International Day of Persons with Disabilities (03/12)

In 1992, at the end of the United Nations Decade of Persons with Disabilities (1983-1992), the UN General Assembly, by its resolution 47/3, proclaimed December 3 as the International Day of Disabled Persons, with the aim of promoting the rights of persons with disabilities in all spheres of public life, as well as attracting the attention of the general public to the problems of people with disabilities.

This decade has been a period of awareness-raising and action to improve the situation of persons with disabilities and provide them with equal opportunities. Later, the UN General Assembly called on UN Member States to hold annual events to commemorate the Day, with a view to further integrating persons with disabilities into society.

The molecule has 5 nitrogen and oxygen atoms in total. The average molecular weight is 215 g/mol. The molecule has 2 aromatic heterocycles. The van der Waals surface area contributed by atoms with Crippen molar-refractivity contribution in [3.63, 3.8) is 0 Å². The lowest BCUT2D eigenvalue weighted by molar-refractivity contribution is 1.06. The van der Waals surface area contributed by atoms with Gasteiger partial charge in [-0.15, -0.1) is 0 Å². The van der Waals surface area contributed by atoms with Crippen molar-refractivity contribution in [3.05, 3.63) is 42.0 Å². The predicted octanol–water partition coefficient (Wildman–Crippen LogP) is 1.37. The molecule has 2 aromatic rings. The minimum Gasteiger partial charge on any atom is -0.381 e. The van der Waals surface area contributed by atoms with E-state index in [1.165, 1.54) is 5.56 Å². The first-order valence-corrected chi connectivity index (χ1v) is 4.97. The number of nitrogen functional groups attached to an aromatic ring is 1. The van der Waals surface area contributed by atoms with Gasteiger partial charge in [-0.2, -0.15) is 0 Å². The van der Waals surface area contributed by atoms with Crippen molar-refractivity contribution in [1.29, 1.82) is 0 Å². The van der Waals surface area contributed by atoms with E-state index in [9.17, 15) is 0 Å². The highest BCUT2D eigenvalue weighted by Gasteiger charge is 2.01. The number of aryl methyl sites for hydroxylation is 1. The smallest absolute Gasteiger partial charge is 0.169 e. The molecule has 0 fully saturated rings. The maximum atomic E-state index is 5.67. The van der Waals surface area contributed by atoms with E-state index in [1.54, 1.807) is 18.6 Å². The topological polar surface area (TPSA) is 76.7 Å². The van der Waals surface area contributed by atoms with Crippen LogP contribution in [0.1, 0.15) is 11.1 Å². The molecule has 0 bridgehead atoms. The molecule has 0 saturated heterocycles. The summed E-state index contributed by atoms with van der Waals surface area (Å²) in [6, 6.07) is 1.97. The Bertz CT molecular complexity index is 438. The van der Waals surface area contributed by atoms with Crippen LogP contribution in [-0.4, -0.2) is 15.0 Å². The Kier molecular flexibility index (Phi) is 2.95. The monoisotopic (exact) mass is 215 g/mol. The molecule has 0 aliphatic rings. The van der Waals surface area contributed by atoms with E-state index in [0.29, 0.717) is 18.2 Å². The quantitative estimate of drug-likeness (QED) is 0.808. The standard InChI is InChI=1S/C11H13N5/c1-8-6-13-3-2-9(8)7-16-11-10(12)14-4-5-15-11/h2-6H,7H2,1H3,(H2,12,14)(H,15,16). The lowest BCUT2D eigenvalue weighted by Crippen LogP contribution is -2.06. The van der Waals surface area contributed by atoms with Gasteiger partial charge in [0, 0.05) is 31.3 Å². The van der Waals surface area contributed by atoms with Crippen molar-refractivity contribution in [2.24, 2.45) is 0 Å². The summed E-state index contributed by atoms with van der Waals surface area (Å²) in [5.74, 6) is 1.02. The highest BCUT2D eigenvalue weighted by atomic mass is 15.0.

A disability is a medical condition or a seriously impaired bodily function that significantly limits or restricts an individual's capabilities in the context of standard norms for certain groups. The term is often used to refer to individual bodily functions, including physical disabilities, sensory impairments, cognitive impairments, intellectual impairments, mental illnesses, and various types of chronic illnesses.